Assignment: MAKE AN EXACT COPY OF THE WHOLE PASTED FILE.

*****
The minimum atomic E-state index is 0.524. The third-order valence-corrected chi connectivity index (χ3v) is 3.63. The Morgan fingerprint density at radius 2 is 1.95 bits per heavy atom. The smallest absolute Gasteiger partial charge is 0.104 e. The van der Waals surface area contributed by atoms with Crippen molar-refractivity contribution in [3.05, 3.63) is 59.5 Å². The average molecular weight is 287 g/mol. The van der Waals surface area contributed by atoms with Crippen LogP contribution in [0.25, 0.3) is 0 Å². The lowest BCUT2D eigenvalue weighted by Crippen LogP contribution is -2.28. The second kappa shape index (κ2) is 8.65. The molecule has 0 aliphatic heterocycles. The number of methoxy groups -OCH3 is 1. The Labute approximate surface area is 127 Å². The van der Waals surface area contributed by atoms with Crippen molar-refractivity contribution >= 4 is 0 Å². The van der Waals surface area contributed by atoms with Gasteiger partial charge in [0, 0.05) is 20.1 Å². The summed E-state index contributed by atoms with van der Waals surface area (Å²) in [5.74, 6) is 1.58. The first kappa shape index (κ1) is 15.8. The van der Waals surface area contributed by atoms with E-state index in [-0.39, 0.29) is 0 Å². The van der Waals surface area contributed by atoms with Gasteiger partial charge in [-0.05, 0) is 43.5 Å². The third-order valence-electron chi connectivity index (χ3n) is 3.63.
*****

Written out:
The minimum atomic E-state index is 0.524. The third-order valence-corrected chi connectivity index (χ3v) is 3.63. The Morgan fingerprint density at radius 2 is 1.95 bits per heavy atom. The smallest absolute Gasteiger partial charge is 0.104 e. The van der Waals surface area contributed by atoms with Crippen molar-refractivity contribution in [3.05, 3.63) is 59.5 Å². The average molecular weight is 287 g/mol. The van der Waals surface area contributed by atoms with Crippen LogP contribution in [0.25, 0.3) is 0 Å². The lowest BCUT2D eigenvalue weighted by Crippen LogP contribution is -2.28. The second kappa shape index (κ2) is 8.65. The molecule has 0 aliphatic heterocycles. The number of methoxy groups -OCH3 is 1. The Labute approximate surface area is 127 Å². The van der Waals surface area contributed by atoms with Crippen molar-refractivity contribution >= 4 is 0 Å². The van der Waals surface area contributed by atoms with Gasteiger partial charge in [0, 0.05) is 20.1 Å². The summed E-state index contributed by atoms with van der Waals surface area (Å²) in [5.74, 6) is 1.58. The first kappa shape index (κ1) is 15.8. The van der Waals surface area contributed by atoms with E-state index in [-0.39, 0.29) is 0 Å². The van der Waals surface area contributed by atoms with Gasteiger partial charge in [-0.05, 0) is 43.5 Å². The third-order valence-electron chi connectivity index (χ3n) is 3.63.